Dynamics of Near-Coastal Fish Assemblages Following the Deepwater Horizon Oil Spill in the Northern Gulf of Mexico

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Biological Sciences


Coastal ecosystems along the northern Gulf of Mexico are highly productive and are affected by fishing and petroleum industries in different, sometimes contrasting, ways. As a result of the Deepwater Horizon (DWH) oil spill in April 2010, oil and oil dispersants were introduced into the northern Gulf of Mexico. At the same time, large portions of the Gulf of Mexico were closed to commercial and recreational fishing for most of the 2010 summer. This presented a unique opportunity to study the dynamics of a fish assemblage exposed to changes in two disparate types of anthropogenic disturbances. We compared assemblage data for near-coastal fish (456 samples representing over 45,000 individuals and 109 species) from pre-DWH (before 2010) and post-DWH (2011–2014) to assess potential changes in abundance, diversity (alpha, beta, and gamma), and assemblage structure. In contrast to predicted oil-induced mortality, post-DWH assemblages were characterized by high abundance in 2011 (CPUE across all species pooled was 2.5 times higher than in any other year). This high abundance was most pronounced in medium-sized fish species that are direct targets of commercial fishing or likely bycatch. Abundances returned to levels similar to pre-DWH in 2012, 2013, and 2014. There were no differences in pre- and post-DWH levels of diversity, and shifts in assemblage structure may be consistent with increases driven by reduced fishing pressure. While other assemblages and ecosystems may respond differently, our data for the near-coastal fish assemblage indicated the effects of the DWH were minimal. Rigorous empirical data from other systems are required to assess potential DWH impacts across the range of ecosystems potentially affected.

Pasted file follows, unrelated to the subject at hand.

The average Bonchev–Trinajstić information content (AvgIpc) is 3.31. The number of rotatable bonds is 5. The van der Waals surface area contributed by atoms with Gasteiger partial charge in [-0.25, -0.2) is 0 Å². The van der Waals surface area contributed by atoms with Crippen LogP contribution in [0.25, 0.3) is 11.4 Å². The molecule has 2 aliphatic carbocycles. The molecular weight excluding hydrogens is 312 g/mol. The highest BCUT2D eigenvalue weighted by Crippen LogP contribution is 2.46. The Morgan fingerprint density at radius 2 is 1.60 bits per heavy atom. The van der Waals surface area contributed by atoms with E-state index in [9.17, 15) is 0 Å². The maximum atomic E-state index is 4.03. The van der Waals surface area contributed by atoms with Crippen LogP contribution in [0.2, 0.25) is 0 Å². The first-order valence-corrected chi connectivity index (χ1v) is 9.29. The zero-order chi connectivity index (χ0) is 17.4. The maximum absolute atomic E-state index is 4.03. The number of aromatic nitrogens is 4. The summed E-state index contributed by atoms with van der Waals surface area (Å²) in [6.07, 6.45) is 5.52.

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Transactions in the American Fisheries Society





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